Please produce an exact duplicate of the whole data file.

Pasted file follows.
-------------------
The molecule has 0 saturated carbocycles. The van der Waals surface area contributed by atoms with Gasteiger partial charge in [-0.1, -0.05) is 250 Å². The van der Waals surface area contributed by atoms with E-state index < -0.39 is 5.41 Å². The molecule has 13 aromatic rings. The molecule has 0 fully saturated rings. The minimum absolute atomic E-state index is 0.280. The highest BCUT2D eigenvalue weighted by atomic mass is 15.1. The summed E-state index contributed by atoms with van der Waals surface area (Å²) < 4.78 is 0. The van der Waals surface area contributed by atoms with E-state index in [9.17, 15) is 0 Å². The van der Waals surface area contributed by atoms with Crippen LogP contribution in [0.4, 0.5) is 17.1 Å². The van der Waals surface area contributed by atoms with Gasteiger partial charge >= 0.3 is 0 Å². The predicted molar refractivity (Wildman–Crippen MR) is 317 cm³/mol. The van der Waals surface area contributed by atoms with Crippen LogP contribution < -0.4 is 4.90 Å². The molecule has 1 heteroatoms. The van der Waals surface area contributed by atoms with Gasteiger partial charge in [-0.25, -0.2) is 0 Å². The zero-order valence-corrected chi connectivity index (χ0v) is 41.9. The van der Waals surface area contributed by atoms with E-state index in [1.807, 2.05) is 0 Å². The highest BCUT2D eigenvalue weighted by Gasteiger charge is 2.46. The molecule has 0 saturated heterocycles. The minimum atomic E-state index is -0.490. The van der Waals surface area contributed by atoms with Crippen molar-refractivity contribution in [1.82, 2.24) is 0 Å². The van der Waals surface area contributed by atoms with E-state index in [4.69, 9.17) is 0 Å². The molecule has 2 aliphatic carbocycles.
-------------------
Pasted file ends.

The molecule has 0 saturated carbocycles. The van der Waals surface area contributed by atoms with Gasteiger partial charge in [-0.1, -0.05) is 250 Å². The van der Waals surface area contributed by atoms with E-state index < -0.39 is 5.41 Å². The molecule has 13 aromatic rings. The molecule has 0 fully saturated rings. The minimum absolute atomic E-state index is 0.280. The highest BCUT2D eigenvalue weighted by atomic mass is 15.1. The summed E-state index contributed by atoms with van der Waals surface area (Å²) < 4.78 is 0. The van der Waals surface area contributed by atoms with E-state index in [9.17, 15) is 0 Å². The van der Waals surface area contributed by atoms with Crippen LogP contribution in [0.4, 0.5) is 17.1 Å². The van der Waals surface area contributed by atoms with Gasteiger partial charge >= 0.3 is 0 Å². The predicted molar refractivity (Wildman–Crippen MR) is 317 cm³/mol. The van der Waals surface area contributed by atoms with Crippen LogP contribution < -0.4 is 4.90 Å². The molecule has 1 heteroatoms. The van der Waals surface area contributed by atoms with Gasteiger partial charge in [-0.25, -0.2) is 0 Å². The zero-order valence-corrected chi connectivity index (χ0v) is 41.9. The van der Waals surface area contributed by atoms with E-state index in [1.807, 2.05) is 0 Å². The highest BCUT2D eigenvalue weighted by Gasteiger charge is 2.46. The molecule has 0 saturated heterocycles. The minimum atomic E-state index is -0.490. The van der Waals surface area contributed by atoms with Crippen molar-refractivity contribution in [1.82, 2.24) is 0 Å². The van der Waals surface area contributed by atoms with E-state index in [4.69, 9.17) is 0 Å². The molecule has 2 aliphatic carbocycles.